• Chronic constipation
  • Gastrointestinal bleeding
  • Bowel obstruction
  • Sleep-disordered breathing
  • Sleep apnea
  • Carbon dioxide retention
  • Respiratory depression
  • Bradycardia (slowed heart rate)
  • Hypotension (low blood pressure)
  • Heart attack
  • Heart failure
  • Frequent falls and bone fractures
  • Osteoporosis
  • Hormonal issues
  • Sexual dysfunction
  • Infertility
  • Impotence
  • Chronic fatigue
  • Lowered testosterone levels
  • Lowered estrogen levels
  • Menstrual cycle changes in women
  • Increased incidence of infections
  • Weakened immune system
  • Depression
  • Anxiety
  • Clouded thinking
  • Hyperalgesia (more sensitive to pain)
  • Overdose
  • Hypoxia (lack of oxygen to the brain)
  • Coma

What Happens When You Overuse Hydrocodone?

Chronic hydrocodone use can lead to tolerance, meaning the effects of hydrocodone over time become less pronounced, and you need more of the drug to achieve the same effect.1 When tolerance increases, so does the risk of overdose. The higher dosage you take, the higher the risk of overdose becomes. Hydrocodone overdose can be dangerous and potentially even fatal.3 On average, more than 90 Americans die every day from an opioid overdose.5

Symptoms of Hydrocodone Overdose

Some potential signs of hydrocodone overdose to watch out for include:3

  • Shallow, slow, or labored breathing
  • Slowed heart rate
  • Muscle weakness
  • Clammy skin
  • Pinpoint pupils
  • Muscle weakness
  • Unconscious—completely unable to respond or wake

Hydrocodone overdose is a medical emergency and requires immediate medical attention. Call 911 or take someone to the nearest emergency department.

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How to Help Someone Who Has Overdosed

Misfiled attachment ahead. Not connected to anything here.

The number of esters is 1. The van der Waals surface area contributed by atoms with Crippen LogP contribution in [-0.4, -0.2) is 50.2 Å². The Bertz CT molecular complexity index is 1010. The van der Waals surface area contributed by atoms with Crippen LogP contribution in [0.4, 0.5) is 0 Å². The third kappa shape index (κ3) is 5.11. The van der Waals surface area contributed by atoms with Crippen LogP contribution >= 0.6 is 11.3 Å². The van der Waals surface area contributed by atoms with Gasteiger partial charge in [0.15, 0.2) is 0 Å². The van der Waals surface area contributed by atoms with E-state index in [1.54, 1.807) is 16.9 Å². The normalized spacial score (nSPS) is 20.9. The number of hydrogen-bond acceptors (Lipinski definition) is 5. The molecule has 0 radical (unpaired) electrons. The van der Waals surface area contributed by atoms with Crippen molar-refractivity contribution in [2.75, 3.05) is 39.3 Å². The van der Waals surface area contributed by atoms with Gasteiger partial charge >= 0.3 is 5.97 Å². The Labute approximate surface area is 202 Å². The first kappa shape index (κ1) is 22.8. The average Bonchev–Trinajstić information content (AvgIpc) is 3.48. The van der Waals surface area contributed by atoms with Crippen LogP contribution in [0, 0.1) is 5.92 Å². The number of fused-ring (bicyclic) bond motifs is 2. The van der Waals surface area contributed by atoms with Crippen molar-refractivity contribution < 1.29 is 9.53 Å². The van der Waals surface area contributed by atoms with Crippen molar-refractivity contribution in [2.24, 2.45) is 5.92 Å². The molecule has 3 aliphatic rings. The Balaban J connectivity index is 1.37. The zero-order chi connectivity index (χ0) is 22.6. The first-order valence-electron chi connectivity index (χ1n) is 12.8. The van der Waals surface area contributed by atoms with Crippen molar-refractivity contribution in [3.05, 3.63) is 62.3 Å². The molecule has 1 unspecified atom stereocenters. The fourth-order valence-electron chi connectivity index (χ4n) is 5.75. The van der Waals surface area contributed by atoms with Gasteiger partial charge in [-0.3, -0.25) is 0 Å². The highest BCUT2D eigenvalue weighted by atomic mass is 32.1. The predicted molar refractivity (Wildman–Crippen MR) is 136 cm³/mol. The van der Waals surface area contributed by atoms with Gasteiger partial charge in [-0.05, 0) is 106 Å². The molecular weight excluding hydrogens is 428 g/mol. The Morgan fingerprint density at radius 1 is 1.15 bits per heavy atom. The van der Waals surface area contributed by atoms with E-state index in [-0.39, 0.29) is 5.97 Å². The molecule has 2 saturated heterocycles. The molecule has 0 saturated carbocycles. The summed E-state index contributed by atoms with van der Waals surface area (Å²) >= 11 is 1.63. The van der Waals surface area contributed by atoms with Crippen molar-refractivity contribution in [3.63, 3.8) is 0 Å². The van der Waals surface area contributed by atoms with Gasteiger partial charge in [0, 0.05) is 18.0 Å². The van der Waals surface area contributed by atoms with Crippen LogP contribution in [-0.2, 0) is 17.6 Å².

If you think someone may have overdosed on hydrocodone, it is important to call 911 immediately. Attempt to get the person to respond. If you do get a response, do everything you can to keep the person awake. If you get little to no response, take the following actions:6

  • If you have naloxone (a life-saving medication that can reverse the effects of opioid overdose), administer it immediately, following the instructions on the package carefully.
  • If the person’s breathing is inconsistent or shallow or if they have turned blue, perform mouth-to-mouth rescue breathing. First, clear the airway by tilting the head back and lifting up the chin until the mouth opens. Start with two breaths and then give a strong breath every five seconds.
  • If the person is not breathing or does not have a pulse, perform CPR. Push down on the chest repeatedly at a rate of 100 times each minute. After every 30 compressions, deliver two rescue breaths.
  • Stay with the person until emergency medical professionals arrive.
  • If you have to leave the person, place them in a recovery position—lying on their side, with the opposite hand supporting the head, mouth turned down and facing the side, and the top leg on the floor to keep them from rolling onto their stomach.

Hydrocodone Withdrawal Symptoms

Chronic use of hydrocodone can also lead to physiological dependence. When your body becomes dependent on hydrocodone, you will experience withdrawal symptoms when you suddenly stop using it. Hydrocodone withdrawal symptoms can start as soon as a few hours after the last use.4 They generally last three to five days but may last up to 10 days in some cases.5 Common opioid withdrawal symptoms include:4,5,6